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Why Is Pancreatic Cancer So Deadly?

Read Time: 2 minutes

Conan Kinsey, MD, PhD, at work in the lab
Conan Kinsey, MD, PhD, at work in the lab

Compared to other cancers, pancreatic cancer is relatively rare. But it is the third leading cause of cancer death in the United States. Only about 8.5% of patients with pancreatic cancer are alive five years after their diagnosis. This one of the lowest survival rates for any kind of cancer.

“There are three main reasons pancreatic cancer is so deadly,” explains Conan Kinsey, MD, PhD, a physician-scientist who treats patients with pancreatic cancer at Huntsman Cancer Institute (HCI) and University of Utah Health. “First, it’s most often diagnosed late.”

The earlier pancreatic cancer is caught, the better chance a person has of surviving. But most patients don’t have symptoms of pancreatic cancer in earlier stages. Only 10% of patients are diagnosed when the cancer is in just the pancreas and may be removed by surgery. It is often discovered after the cancer has spread, when patients have symptoms such as jaundice, pain, and weight loss. Currently, there is no way to screen for pancreatic cancer.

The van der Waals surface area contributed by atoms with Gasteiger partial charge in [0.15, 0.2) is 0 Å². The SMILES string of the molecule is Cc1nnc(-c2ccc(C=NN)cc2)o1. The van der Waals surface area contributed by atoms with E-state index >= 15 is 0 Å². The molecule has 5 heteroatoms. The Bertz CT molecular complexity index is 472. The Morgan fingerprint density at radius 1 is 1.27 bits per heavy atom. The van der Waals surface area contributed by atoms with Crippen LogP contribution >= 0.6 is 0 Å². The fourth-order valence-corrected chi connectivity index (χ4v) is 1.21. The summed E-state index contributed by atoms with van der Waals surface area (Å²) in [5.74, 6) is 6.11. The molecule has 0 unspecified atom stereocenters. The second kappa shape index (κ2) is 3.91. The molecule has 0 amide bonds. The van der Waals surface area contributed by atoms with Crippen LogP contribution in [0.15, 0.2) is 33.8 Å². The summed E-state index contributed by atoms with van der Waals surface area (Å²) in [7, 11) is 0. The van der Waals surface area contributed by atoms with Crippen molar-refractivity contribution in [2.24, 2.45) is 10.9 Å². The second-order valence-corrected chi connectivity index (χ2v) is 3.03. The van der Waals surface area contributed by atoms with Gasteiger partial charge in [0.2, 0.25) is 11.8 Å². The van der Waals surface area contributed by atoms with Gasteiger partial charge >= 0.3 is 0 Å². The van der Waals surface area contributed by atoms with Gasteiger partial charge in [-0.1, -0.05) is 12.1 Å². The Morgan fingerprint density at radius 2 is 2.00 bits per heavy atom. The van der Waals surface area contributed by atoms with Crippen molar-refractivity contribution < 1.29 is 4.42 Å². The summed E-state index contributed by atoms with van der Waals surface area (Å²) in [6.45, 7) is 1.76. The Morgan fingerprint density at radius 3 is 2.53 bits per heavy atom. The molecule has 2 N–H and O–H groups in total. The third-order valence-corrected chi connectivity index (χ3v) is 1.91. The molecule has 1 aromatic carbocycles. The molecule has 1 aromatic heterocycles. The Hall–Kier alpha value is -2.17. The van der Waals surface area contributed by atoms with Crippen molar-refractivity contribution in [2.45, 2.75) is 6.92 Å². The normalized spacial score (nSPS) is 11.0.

The pancreas is also located in what Dr. Kinsey calls “high-price real estate,” or an important part of the body. The pancreas is surrounded by several blood vessels, which can make surgery tricky. The main parts of the gut are in that area as well.

Finally, pancreatic cancer is highly likely to spread to other parts of the body, or metastasize. “About 85% of patients already have metastatic cancer when they are diagnosed, so we’re not able to do surgery,” Dr. Kinsey says. “Most patients are going to need chemotherapy to treat their disease.” 

Dr. Kinsey says researchers are working to better understand how pancreatic cancer grows and spreads. They are also looking for ways to screen for pancreatic cancer, so it can be found earlier. Clinical trials at HCI and other medical centers are testing new ways to treat the disease, such as a promising new combination therapy, creating hope for a future in which pancreatic cancer is not the lethal disease it is today.

Cancer touches all of us.